The wide-sided grates have the ability to cook some items that are a nightmare on traditional grills. If you have ever tried cooking a delicate piece of fish, you may have experienced the narrow circular stainless grates that cool down on contact and then lock onto the fish, ripping it apart when you try to turn it over. Because the Ferno has such heavy grates they retain heat and release products just like a well-seasoned cast iron pan, allowing you to get a well-caramelized crisp exterior while imparting the smoky nuances of cooking over flame.
Chef John has had a passion for food and restaurants for as long as he can remember. As a teenager he would save the money from his paper route until he had enough to take a bus into Santa Fe and dine at one of the restaurants he had highlighted in the local dining guide. When John was 16 years old, he left an apprenticeship with an airplane mechanic to start as a dishwasher at a local bistro in Northern New Mexico.
Read More About Chef John Cox
Upon graduating from culinary school, John packed his bags and moved to Big Sur, California to work at Post Ranch Inn. The tiny kitchen, perched on a cliff high above the Pacific Ocean, was instrumental in forming John’s own philosophy of micro-regional cooking and reflecting a sense of place. Over the course of three years, he worked his way up through the ranks from culinary intern to Chef de Cuisine.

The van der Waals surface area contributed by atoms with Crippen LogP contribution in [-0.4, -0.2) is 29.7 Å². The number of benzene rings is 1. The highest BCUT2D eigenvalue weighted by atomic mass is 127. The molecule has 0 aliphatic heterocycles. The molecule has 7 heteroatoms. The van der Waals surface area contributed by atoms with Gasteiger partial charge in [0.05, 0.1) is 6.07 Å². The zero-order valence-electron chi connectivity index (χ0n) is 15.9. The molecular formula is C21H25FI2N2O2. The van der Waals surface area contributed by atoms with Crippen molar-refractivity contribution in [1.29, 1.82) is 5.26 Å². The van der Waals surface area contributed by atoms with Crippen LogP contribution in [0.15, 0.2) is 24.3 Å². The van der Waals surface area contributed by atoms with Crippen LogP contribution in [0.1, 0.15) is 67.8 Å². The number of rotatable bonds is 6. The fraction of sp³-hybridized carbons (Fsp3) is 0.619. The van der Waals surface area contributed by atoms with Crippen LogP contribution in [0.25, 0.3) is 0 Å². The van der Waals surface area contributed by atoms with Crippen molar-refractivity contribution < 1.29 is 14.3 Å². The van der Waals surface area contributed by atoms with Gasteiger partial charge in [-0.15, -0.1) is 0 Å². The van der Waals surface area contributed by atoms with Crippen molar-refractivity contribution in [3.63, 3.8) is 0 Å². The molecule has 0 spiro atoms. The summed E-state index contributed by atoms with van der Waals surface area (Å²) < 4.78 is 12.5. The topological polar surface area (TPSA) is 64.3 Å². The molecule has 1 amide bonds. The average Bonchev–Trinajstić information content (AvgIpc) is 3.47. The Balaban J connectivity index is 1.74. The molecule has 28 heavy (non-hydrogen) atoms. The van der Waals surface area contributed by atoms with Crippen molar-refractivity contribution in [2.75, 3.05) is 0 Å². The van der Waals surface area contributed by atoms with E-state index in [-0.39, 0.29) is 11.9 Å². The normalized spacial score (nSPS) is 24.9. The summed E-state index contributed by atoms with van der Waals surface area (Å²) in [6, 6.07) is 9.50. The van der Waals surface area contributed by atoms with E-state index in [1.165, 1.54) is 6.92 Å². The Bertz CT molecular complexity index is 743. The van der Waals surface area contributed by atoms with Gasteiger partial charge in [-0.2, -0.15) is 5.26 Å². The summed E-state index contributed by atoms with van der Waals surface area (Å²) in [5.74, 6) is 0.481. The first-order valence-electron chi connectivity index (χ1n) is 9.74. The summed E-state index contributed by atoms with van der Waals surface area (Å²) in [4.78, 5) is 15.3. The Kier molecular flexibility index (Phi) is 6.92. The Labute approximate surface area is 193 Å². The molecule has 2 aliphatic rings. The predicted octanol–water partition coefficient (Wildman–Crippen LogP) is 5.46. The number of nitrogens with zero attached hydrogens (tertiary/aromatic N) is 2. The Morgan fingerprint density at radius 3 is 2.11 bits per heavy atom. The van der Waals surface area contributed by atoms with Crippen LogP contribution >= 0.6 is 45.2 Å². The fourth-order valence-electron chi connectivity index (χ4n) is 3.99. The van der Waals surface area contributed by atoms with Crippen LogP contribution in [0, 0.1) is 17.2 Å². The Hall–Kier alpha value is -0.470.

Passport Resorts, the owners of Post Ranch Inn, offered John the opportunity to move into a corporate chef position and oversee Hotel Hana Maui and Sea Ranch Lodge in Sonoma. During his time as Corporate Chef with Passport Resorts, John worked on building relationships between the hotels and the farmers, fisherman and artisans within the communities. The resulting restaurants garnered strong local and national coverage, including a Mayor’s Award for Sustainable Agriculture.